If English is not your first language, you will be required to provide proof that you possess an adequate level of English competence. You need to have obtained level 8 on the IELTS scheme*, with no elements below 7.5. This does not apply to Welsh/English bilingual candidates. Having completed an academic psychology programme in the UK through the medium of English will be considered proof of your English language competence.

We cannot accept candidates who would normally be charged overseas fees. Please see the Funding section below for further details.

The Programme is an equal opportunities organisation and welcomes candidates from all backgrounds and ages. The Programme also operates the Disability Confident Scheme. The minimum criteria identified above with a * are applied when you have indicated in Basics - Disability Scheme section of the application that you want your application to be rated under this scheme. Please contact Carolien Lamers for further information and to discuss support that can be made available to you during the selection process and any reasonable adjustments that might be required during training.

Universities will not usually allow you to enrol onto a Doctorate in Clinical Psychology if you are currently enrolled on any other degree, eg a PhD or Masters programme. If you have any outstanding requirements from another programme, you may be required to withdraw from that programme in order to take up a place or to continue your studies on a Doctorate in Clinical Psychology. Being in the final stages of such a programme, ie submission of thesis has occurred or is imminent at the time of applying, your application might be considered.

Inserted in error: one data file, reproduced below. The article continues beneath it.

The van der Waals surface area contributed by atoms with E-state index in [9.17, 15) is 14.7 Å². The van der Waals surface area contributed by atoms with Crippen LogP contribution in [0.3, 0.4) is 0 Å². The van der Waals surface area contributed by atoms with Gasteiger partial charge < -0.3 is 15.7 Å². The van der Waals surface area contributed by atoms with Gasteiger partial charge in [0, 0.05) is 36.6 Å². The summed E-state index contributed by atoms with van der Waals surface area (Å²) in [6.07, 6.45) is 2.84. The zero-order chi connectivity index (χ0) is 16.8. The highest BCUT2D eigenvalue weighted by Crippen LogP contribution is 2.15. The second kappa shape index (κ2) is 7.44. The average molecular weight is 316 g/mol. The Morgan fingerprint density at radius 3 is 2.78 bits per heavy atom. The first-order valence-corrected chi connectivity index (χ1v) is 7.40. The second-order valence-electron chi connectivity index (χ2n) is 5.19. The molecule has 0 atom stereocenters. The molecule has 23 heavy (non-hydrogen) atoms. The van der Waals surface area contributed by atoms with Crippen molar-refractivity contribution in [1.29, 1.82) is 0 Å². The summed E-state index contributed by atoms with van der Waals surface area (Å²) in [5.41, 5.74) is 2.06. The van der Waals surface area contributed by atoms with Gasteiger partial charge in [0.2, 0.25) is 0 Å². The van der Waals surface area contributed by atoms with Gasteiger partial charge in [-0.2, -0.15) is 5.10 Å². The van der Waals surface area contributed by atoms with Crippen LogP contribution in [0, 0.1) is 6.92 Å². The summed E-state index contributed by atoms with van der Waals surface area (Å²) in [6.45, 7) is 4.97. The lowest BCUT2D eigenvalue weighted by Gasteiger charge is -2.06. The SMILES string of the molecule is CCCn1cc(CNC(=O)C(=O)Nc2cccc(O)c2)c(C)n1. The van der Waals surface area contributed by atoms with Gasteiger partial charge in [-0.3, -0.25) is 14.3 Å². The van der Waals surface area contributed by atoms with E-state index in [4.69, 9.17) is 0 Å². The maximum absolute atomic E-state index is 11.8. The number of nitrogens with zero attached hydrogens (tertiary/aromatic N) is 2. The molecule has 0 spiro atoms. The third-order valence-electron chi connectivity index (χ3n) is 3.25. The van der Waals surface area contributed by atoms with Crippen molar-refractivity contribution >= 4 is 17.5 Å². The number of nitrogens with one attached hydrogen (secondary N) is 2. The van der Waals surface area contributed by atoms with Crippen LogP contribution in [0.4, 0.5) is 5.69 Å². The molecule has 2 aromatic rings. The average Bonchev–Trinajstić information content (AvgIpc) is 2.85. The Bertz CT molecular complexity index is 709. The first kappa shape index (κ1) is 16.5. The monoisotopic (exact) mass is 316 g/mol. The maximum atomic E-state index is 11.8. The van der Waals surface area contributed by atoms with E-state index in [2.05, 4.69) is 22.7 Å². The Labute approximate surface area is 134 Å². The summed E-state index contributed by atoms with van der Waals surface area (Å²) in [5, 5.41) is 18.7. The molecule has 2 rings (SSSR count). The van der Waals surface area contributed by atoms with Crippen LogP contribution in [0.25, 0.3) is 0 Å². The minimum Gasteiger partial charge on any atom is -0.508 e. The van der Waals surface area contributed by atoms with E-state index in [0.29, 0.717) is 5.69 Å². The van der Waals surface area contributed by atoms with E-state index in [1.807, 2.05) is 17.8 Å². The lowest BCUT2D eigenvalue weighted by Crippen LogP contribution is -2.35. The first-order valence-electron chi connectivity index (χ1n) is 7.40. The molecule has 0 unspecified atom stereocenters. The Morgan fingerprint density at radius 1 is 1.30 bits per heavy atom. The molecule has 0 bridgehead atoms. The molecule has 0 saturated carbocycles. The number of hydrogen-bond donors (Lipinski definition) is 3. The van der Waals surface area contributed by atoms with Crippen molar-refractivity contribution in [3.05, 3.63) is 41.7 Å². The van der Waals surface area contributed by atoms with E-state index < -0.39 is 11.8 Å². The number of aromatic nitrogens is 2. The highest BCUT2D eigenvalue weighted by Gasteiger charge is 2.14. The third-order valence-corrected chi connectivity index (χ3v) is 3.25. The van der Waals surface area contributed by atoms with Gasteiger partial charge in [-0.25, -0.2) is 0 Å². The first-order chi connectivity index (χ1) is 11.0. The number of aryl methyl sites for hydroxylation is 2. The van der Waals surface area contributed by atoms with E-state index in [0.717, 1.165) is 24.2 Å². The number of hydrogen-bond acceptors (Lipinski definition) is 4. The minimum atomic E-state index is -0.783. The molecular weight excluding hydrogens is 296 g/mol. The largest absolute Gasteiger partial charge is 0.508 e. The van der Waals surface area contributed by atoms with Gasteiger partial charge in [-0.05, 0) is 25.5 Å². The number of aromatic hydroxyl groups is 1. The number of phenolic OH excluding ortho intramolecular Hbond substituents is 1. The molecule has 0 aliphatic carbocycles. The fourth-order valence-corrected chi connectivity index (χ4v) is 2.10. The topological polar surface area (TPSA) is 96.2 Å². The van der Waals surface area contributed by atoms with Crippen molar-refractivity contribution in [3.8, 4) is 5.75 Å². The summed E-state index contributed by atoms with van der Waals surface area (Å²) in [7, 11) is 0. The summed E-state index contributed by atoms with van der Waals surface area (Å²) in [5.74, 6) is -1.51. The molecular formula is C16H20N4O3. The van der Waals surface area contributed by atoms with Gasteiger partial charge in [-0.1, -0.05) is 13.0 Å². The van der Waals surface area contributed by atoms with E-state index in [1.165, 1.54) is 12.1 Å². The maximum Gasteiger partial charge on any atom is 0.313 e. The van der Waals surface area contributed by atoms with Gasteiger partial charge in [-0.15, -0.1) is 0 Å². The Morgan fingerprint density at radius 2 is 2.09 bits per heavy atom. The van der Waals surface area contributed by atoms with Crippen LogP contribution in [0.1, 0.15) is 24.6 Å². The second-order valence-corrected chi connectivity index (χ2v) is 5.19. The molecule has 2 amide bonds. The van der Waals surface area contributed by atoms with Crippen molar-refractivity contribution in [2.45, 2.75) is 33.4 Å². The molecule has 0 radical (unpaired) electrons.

Selection Procedure

During the selection process, we will contact you by email only, so please check your emails, as well as emails that may have gone into your spam folder, and update us with changes in your contact details.

Local NHS clinical psychologists, People Panel members and programme staff are involved in all aspects of the selection process, applying the criteria as set out in the Entry Requirements section above. If you have not been short-listed for interview, we strongly recommend you check your details against our selection criteria.

If you are invited to attend for interview, you will also be invited to join us for an evening meal (usually the night before your interview), where you have the chance to speak to current trainees and hear a bit more about the training programme. The interview panel members will not be attending the event. Attending the evening meal is optional and not part of the selection process.

Usually we interview three times the number of training places. The interview panels usually consist of local clinical psychologists, People Panel members and programme team members and involve the assessment of clinical, academic, research and reflective skills as well as suitability for clinical training. Throughout the interview process you will be supported by programme staff, who do their utmost to put you at your ease. All candidates will be contacted as soon as the interview panels have made their decision. You will also be offered a time to call for further feedback. The interviews are scheduled to take place 16-20 March 2020.

If you are invited for interview, we will ask you to provide evidence of your identity or status by, for example, providing your passport, photocard driving licence etc. You will also need to verify your qualifications by, for example, providing original certificates, and bring other relevant documents.

Fitness to Practise

Fitness to Practise is a requirement of all professions registered with the Health & Care Professions Council (HCPC). During training (pre-registration), monitoring of Fitness to Practise is the responsibility of programmes. Candidates should refer to the HCPC standards for a definition of Fitness to Practise.